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Endocrine Abstracts (2014) 35 P567 | DOI: 10.1530/endoabs.35.P567

First Department of Medicine, University of Szeged, Szeged, Hungary.

The neuroendocrine tumor of thymus (TNET) is an extremely rare disease. It can occur sporadically or as a part of the multiple endocrine neoplasia (MEN1) syndrome. TNET may secret hormons (ectopic ACTH production). It is a potentially malignant tumor which often develops distant metastases. Its prognostic factors are the tumor size, histological grade, Ki67 index, paraneoplastic symptoms, surgical resection and Masaoka staging. The options for treatment are radical surgery, chemotherapy (temozolomide, platinum based agents) and somatostatin analogue therapy (SSA).

First case: investigations of a 38-year-old male patient revealed the presence of primary hyperparathyroidism due to a parathyroid adenoma, a pituitary adenoma, a pancreatic neuroendocrine tumor, neuroendocrine cancer of the thymus, hormonally inactive adrenocortical adenomas, and a non-endocrine tumor (facial angiofibroma). All these components together witnessed for the diagnosis of MEN 1. Parathyroid and thymic tumors were surgically removed. The patient has been kept under continuous SSA therapy for his pancreatic and thymic tumors. The clinical diagnosis was proved by genetic methods.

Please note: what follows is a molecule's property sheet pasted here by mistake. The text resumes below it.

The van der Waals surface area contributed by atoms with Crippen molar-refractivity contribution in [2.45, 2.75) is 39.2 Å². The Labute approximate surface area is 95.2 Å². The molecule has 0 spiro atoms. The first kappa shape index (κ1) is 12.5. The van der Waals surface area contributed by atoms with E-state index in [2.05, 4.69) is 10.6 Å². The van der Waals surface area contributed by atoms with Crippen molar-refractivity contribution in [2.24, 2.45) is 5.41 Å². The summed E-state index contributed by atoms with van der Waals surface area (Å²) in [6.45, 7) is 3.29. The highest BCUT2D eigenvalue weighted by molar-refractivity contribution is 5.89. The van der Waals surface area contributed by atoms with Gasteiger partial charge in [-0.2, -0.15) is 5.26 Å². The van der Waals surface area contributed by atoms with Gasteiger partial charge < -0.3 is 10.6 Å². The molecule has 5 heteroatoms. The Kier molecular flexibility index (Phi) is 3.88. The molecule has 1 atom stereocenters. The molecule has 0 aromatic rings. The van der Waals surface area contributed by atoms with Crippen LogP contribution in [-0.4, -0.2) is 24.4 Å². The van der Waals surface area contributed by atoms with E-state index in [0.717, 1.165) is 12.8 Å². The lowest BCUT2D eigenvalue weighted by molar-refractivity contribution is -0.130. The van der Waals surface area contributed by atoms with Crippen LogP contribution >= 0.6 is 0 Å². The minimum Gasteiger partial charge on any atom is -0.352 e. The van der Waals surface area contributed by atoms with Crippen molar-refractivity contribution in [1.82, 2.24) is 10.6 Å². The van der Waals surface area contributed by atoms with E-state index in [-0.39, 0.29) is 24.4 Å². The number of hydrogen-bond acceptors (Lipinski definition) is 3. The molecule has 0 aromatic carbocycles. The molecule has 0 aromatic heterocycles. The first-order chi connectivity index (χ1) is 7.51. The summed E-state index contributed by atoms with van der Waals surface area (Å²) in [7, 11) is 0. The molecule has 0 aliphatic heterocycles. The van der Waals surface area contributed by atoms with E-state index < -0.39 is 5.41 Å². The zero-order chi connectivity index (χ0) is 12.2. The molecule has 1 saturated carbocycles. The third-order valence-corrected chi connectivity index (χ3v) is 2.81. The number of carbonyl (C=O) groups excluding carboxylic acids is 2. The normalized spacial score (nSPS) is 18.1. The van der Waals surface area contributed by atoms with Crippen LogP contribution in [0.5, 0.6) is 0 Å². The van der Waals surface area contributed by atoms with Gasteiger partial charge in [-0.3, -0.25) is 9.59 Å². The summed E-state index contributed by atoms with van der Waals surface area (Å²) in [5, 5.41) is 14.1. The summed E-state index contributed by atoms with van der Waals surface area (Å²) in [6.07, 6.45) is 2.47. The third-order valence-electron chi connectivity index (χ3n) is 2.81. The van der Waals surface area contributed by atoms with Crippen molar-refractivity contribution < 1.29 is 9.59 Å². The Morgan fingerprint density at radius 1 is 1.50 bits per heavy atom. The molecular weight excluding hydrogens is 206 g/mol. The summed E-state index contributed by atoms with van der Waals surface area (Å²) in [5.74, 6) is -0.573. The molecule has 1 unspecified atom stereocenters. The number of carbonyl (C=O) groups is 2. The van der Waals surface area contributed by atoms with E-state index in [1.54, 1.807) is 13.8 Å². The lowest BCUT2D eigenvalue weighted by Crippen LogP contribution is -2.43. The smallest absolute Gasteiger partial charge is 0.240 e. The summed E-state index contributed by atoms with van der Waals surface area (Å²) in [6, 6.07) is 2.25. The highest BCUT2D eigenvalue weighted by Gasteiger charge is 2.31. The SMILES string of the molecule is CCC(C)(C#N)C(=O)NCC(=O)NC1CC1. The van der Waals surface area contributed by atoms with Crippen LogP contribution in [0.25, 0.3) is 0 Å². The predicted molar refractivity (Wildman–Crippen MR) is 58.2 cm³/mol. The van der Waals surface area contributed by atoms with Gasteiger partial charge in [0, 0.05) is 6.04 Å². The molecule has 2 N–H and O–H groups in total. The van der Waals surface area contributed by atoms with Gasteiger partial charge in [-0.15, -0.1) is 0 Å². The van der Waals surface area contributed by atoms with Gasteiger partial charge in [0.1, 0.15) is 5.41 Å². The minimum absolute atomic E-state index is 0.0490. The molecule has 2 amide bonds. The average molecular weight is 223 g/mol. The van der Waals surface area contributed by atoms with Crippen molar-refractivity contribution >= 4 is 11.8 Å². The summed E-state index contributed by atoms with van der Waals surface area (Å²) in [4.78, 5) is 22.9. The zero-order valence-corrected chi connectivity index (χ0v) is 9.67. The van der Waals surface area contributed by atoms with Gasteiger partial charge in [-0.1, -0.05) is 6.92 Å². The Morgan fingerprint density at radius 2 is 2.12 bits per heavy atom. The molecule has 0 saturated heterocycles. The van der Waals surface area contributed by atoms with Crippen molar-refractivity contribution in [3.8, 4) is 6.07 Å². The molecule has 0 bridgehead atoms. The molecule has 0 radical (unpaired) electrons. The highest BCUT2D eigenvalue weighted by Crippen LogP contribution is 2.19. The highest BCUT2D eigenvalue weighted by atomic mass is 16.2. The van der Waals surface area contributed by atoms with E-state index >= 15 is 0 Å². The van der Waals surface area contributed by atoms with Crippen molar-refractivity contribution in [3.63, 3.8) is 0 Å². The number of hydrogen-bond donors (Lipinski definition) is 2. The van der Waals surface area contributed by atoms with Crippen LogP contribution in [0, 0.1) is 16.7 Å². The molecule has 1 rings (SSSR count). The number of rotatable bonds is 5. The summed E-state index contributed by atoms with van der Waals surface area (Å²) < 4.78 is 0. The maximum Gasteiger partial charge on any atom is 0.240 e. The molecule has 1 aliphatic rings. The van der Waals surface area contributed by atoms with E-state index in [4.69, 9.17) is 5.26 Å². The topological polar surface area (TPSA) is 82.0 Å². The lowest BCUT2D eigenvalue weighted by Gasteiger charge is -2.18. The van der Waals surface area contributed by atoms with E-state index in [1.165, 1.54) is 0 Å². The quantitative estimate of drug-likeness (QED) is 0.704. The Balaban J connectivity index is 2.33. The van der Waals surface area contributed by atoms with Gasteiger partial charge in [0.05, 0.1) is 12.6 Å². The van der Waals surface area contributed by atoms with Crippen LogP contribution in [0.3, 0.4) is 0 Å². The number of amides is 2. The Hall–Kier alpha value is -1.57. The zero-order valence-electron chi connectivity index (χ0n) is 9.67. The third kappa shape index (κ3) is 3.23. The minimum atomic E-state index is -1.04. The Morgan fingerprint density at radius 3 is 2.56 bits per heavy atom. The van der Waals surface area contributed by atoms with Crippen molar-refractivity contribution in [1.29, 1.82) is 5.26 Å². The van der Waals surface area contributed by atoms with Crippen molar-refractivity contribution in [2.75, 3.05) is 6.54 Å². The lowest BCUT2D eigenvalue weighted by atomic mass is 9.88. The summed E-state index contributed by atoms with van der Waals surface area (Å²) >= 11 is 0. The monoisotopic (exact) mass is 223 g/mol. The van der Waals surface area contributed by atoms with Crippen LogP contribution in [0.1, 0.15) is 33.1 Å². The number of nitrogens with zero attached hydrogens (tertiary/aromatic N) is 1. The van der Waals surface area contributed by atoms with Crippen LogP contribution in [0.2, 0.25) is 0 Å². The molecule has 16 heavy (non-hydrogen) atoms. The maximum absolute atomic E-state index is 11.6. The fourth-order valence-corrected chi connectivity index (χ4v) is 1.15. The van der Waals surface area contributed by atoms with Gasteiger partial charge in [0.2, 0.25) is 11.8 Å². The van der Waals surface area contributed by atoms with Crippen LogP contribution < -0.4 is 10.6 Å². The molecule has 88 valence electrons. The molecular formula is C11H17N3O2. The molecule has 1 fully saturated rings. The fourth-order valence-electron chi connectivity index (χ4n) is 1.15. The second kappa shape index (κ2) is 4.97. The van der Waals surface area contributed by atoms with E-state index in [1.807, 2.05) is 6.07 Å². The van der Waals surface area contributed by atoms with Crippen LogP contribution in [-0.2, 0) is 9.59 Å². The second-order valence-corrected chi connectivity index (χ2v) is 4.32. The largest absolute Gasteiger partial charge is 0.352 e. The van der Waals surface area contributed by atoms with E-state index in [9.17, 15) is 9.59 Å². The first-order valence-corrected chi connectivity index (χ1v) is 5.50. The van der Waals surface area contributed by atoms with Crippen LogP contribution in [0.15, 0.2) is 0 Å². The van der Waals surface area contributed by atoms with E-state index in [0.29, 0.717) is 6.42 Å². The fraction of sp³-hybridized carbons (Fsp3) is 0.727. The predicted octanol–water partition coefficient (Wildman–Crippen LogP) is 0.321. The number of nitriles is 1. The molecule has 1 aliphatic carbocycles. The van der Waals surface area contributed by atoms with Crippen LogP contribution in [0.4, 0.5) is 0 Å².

Second case: diagnostic procedures of a 51-year-old female patient showed an ACTH producing mediastinal tumor; non radical surgical removal was performed due to tumorous infiltration of the blood vessels. Histology revealed well differentiated neuroendocrine carcinoma of thymus. The general condition of the patient became rapidly deteriorated and she died after the surgical intervetion soon at the intensive care unit.

In our presentation two cases of a very rare disease are to be demonstrated. The patient with MEN1 syndrome is still in a symptom and metastasis free period after 3 years of surgical removal of his two distinct neuroendocrine tumors and under a continuous SSA therapy. In the other case the rapid progression of the disease led to the death of the patient soon after the surgical intervention and before any further therapeutic procedure.

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